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Grizzly Bears and Safety Tips

If you are planning on spending time in the backcountry, you need to become Bear Aware. Knowledge is the key to ensuring the safety of both you and the bear. There is the possibility of encountering grizzly bears when you’re out in the wild.

Grizzly Bears in Canada
Grizzly Bear – Monarch of the Wild

Difference between Black Bears and Grizzly Bears

It is a fact that the Grizzly bear is the undisputed monarch of the wild and a symbol of the Canadian wilderness. Be careful not to confuse this fella with his cousin, the black bear.

You can identify a grizzly by its humped shoulder, white-tipped back hair, and extra-long claws, as long as human fingers.

A male grizzly weighs between 200 and 350 kg and can reach a height of three meters when standing on his hind legs.

Grizzly cubs will nurse for up to three years. The Cubs begin eating solid food at an early age which makes them become very quickly not dependent on their mother’s milk. Grizzly bears may intake up to 90 lbs of food each day and they can run as fast as 55 km per hour.

The life expectancy of grizzly bears is 15 – 20 years.

Grizzly bears are solitary animals and contrary to popular belief, grizzly bears are not true hibernators. They can remain active over winter. Although they are considered meat-eaters, they actually are omnivorous, which means they eat both meat and vegetation and rely mostly on vegetation for food.

Canada is home to both, grizzly bears and black bears. You can run into bears everywhere, on a busy trail close to town or in the remote backcountry. Bears generally prefer to avoid people. However, encounters between bears and people do occur.

Knowing how to avoid an encounter with a bear is the best way to enjoy the backcountry safely.

If you cross the path with Grizzly Bears it’s important to know what to do

Both, Grizzly bears and black bears don’t like surprises. When out in the woods, try to be loud, sing a camp song, attach a small tinkling bell on your belt, and make LOTS of noise.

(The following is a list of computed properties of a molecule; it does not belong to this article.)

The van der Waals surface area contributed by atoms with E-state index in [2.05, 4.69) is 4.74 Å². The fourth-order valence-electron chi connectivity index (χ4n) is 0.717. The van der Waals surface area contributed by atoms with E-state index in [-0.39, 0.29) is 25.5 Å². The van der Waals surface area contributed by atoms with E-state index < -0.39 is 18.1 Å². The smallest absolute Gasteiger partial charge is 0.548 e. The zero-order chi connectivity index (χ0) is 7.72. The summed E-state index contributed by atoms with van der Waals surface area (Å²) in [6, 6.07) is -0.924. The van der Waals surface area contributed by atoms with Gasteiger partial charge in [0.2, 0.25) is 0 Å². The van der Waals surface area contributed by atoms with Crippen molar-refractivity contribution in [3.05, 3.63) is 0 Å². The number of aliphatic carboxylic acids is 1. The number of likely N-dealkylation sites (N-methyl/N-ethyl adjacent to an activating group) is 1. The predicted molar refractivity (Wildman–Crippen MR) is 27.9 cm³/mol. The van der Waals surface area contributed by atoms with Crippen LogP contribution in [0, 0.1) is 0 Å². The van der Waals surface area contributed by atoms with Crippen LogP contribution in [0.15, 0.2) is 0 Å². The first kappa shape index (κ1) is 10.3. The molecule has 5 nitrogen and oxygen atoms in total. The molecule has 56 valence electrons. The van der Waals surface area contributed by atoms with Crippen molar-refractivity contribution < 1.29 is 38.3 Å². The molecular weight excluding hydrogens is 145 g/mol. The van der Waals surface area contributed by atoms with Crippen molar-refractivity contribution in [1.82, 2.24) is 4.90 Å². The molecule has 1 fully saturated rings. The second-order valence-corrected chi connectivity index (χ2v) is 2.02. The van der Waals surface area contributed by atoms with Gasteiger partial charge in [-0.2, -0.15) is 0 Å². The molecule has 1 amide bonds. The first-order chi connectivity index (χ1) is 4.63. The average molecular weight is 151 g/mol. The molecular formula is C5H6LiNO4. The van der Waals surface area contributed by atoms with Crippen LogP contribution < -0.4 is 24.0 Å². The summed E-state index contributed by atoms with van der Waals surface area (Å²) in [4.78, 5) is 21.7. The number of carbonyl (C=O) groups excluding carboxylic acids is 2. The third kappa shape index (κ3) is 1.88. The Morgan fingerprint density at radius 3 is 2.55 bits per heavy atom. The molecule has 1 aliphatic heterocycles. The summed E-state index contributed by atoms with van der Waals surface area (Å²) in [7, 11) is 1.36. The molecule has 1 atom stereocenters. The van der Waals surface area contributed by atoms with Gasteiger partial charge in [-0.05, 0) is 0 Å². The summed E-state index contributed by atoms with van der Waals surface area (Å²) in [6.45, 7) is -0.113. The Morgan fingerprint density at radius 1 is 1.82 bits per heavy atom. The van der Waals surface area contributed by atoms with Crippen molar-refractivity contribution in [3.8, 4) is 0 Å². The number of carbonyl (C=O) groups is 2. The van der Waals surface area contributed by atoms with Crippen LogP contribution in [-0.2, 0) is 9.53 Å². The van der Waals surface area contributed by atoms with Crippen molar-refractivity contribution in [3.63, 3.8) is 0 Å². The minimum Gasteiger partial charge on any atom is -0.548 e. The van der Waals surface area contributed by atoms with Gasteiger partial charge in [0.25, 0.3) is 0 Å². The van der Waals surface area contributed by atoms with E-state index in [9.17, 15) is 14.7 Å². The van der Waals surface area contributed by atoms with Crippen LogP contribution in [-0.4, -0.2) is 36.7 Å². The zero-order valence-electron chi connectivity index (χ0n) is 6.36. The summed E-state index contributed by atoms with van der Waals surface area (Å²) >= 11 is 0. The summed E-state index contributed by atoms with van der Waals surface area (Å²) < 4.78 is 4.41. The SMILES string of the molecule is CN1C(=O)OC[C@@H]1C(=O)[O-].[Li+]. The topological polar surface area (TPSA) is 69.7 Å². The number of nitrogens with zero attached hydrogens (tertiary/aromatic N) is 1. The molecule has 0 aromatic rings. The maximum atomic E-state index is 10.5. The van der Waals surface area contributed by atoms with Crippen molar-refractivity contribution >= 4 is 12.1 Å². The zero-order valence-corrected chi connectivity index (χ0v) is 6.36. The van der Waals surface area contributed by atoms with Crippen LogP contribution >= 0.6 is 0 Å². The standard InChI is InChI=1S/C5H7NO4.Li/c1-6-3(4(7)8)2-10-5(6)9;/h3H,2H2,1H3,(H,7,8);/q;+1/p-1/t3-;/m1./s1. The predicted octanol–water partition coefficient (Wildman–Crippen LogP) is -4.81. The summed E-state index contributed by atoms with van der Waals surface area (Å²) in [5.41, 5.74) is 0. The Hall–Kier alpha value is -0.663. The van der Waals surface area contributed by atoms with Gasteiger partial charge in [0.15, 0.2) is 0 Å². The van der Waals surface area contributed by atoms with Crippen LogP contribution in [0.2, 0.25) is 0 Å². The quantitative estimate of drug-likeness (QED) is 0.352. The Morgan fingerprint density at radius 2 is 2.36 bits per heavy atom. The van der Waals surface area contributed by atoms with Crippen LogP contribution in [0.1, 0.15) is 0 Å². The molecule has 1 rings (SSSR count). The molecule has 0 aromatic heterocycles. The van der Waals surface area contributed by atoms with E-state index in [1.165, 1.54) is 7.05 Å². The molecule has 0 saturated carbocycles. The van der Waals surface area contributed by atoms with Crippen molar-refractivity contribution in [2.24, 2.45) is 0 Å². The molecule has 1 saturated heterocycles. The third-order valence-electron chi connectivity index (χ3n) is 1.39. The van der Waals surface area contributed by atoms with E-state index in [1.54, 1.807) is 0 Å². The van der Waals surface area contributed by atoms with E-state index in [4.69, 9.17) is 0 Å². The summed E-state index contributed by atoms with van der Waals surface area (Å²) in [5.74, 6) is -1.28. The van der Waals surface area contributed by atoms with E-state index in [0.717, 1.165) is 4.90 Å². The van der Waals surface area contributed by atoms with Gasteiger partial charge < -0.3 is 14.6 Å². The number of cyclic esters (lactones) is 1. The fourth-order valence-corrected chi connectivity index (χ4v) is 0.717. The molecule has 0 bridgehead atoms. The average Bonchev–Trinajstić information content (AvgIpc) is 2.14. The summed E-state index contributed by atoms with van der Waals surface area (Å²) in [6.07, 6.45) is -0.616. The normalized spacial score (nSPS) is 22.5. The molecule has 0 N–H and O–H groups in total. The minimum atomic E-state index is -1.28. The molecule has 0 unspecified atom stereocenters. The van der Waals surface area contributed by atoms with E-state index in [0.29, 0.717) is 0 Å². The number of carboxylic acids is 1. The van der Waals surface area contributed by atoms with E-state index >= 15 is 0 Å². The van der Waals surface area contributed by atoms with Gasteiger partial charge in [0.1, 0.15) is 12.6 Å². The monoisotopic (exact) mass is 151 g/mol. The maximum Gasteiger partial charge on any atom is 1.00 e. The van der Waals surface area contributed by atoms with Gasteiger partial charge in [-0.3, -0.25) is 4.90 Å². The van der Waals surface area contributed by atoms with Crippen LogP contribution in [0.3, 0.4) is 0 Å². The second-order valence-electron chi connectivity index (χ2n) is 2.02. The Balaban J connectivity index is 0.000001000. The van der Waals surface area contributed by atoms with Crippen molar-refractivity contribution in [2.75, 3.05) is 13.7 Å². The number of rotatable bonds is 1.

It’s wise not to explore dark, unknown caves or hollow logs, as these are major places to come across grizzly bears.

Pick up ALL garbage and cooking supplies and clean up thoroughly after a meal outside, no matter where you are. Bears have a keen sense of smell and can pick up a scent a mile off. Secure food overnight by hanging it in the air from a tree branch when camping in the backcountry.

If you have been spotted by a bear, stop and don’t move

Speak to the bear in a low calm voice and slowly raise your arms in the air, making yourself appear bigger.

Tuck away the camera and leave this for a time when you’re inside a car. If you see a bear with a cub, leave quickly. Mother bear’s main priority will be protecting her cubs, leaving little room for negotiation if she feels threatened. Back off slowly, retrace your footsteps, and avoid crossing the bear’s path.

Do not run, you won’t be able to outrun the grizzly bear!

Don’t look the bear in the eye!

If you think the situation doesn’t look good, find a tree and climb it

A grizzly bear is not as good a climber as his cousin, the black bear. A height of 2 – 4 meters should be sufficient to be safe.

A less desirable option is to play dead. Adopt the fetal position, protecting your most vulnerable part, and maybe try putting your backpack on top for an extra layer of protection. This shows the bear that you are not threatening and you might get a sniff and a growl and hopefully, he will leave you alone.

Identification of bears does play an important part here.

Only play dead if you meet a grizzly. If you come across a black bear, do not play dead. He probably would only see you as a chase-free lunch option.

If you’re out there hiking, you shouldn’t worry too much. As a fact, there is a far greater chance of being hit by lightning than being attacked by a bear. The bears tend to be content with staying well clear of us.

When I hike in the wild, especially without my dog, I take my bear spray along, just in case. It gives me peace of mind, but in all these years, I never had to use it.

Go to Parks Canada’s Website for more information on grizzly bears.

Be Bear Smart!

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